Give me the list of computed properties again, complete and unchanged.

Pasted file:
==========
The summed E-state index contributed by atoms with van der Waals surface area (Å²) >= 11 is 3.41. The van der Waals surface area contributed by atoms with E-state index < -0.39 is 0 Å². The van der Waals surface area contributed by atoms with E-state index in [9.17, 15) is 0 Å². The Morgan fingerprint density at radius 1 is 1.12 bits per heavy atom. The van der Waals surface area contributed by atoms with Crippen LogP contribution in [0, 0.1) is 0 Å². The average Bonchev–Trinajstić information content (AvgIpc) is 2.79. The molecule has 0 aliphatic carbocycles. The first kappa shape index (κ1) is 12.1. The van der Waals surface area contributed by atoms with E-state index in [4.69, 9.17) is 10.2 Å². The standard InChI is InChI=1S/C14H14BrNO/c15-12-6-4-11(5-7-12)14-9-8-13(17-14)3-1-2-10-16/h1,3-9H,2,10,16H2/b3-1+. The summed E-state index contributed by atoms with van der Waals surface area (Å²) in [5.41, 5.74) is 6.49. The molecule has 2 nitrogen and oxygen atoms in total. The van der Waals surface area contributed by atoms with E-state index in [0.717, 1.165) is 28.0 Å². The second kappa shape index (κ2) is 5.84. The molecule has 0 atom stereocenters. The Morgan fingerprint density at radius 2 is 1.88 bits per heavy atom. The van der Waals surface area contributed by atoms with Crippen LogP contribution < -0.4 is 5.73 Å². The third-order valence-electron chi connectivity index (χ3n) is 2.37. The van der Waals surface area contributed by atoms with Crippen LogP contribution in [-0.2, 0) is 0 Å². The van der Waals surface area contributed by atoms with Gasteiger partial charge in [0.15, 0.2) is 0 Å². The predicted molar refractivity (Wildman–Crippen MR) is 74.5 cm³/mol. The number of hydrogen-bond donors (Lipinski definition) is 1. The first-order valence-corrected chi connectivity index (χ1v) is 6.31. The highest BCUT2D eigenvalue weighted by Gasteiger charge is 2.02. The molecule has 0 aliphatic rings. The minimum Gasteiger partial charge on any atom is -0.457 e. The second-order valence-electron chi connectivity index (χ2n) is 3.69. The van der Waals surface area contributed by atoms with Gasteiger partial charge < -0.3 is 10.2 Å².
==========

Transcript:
The summed E-state index contributed by atoms with van der Waals surface area (Å²) >= 11 is 3.41. The van der Waals surface area contributed by atoms with E-state index < -0.39 is 0 Å². The van der Waals surface area contributed by atoms with E-state index in [9.17, 15) is 0 Å². The Morgan fingerprint density at radius 1 is 1.12 bits per heavy atom. The van der Waals surface area contributed by atoms with Crippen LogP contribution in [0, 0.1) is 0 Å². The average Bonchev–Trinajstić information content (AvgIpc) is 2.79. The molecule has 0 aliphatic carbocycles. The first kappa shape index (κ1) is 12.1. The van der Waals surface area contributed by atoms with E-state index in [4.69, 9.17) is 10.2 Å². The standard InChI is InChI=1S/C14H14BrNO/c15-12-6-4-11(5-7-12)14-9-8-13(17-14)3-1-2-10-16/h1,3-9H,2,10,16H2/b3-1+. The summed E-state index contributed by atoms with van der Waals surface area (Å²) in [5.41, 5.74) is 6.49. The molecule has 2 nitrogen and oxygen atoms in total. The van der Waals surface area contributed by atoms with E-state index in [0.717, 1.165) is 28.0 Å². The second kappa shape index (κ2) is 5.84. The molecule has 0 atom stereocenters. The Morgan fingerprint density at radius 2 is 1.88 bits per heavy atom. The van der Waals surface area contributed by atoms with Crippen LogP contribution < -0.4 is 5.73 Å². The third-order valence-electron chi connectivity index (χ3n) is 2.37. The van der Waals surface area contributed by atoms with Crippen LogP contribution in [-0.2, 0) is 0 Å². The van der Waals surface area contributed by atoms with Gasteiger partial charge in [0.15, 0.2) is 0 Å². The predicted molar refractivity (Wildman–Crippen MR) is 74.5 cm³/mol. The number of hydrogen-bond donors (Lipinski definition) is 1. The first-order valence-corrected chi connectivity index (χ1v) is 6.31. The highest BCUT2D eigenvalue weighted by Gasteiger charge is 2.02. The molecule has 0 aliphatic rings. The minimum Gasteiger partial charge on any atom is -0.457 e. The second-order valence-electron chi connectivity index (χ2n) is 3.69. The van der Waals surface area contributed by atoms with Gasteiger partial charge < -0.3 is 10.2 Å².